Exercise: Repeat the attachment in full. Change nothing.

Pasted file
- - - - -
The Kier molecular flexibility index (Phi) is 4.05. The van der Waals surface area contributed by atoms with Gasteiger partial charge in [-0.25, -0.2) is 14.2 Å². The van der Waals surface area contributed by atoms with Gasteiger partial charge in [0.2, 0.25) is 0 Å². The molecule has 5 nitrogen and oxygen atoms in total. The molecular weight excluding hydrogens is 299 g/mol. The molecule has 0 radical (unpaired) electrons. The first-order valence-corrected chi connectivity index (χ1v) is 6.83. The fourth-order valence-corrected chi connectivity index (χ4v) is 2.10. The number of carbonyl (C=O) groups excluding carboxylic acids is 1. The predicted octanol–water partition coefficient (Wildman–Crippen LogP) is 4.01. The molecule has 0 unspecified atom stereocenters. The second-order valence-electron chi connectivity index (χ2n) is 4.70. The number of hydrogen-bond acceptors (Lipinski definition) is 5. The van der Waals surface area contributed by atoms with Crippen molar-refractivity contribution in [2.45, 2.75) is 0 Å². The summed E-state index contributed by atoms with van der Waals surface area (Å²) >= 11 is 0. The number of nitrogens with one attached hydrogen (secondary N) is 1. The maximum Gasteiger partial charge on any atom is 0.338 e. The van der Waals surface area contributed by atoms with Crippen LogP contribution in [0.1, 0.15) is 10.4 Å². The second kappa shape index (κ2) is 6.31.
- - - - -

The Kier molecular flexibility index (Phi) is 4.05. The van der Waals surface area contributed by atoms with Gasteiger partial charge in [-0.25, -0.2) is 14.2 Å². The van der Waals surface area contributed by atoms with Gasteiger partial charge in [0.2, 0.25) is 0 Å². The molecule has 5 nitrogen and oxygen atoms in total. The molecular weight excluding hydrogens is 299 g/mol. The molecule has 0 radical (unpaired) electrons. The first-order valence-corrected chi connectivity index (χ1v) is 6.83. The fourth-order valence-corrected chi connectivity index (χ4v) is 2.10. The number of carbonyl (C=O) groups excluding carboxylic acids is 1. The predicted octanol–water partition coefficient (Wildman–Crippen LogP) is 4.01. The molecule has 0 unspecified atom stereocenters. The second-order valence-electron chi connectivity index (χ2n) is 4.70. The number of hydrogen-bond acceptors (Lipinski definition) is 5. The van der Waals surface area contributed by atoms with Crippen molar-refractivity contribution in [2.45, 2.75) is 0 Å². The summed E-state index contributed by atoms with van der Waals surface area (Å²) >= 11 is 0. The number of nitrogens with one attached hydrogen (secondary N) is 1. The maximum Gasteiger partial charge on any atom is 0.338 e. The van der Waals surface area contributed by atoms with Crippen LogP contribution in [0.1, 0.15) is 10.4 Å². The second kappa shape index (κ2) is 6.31.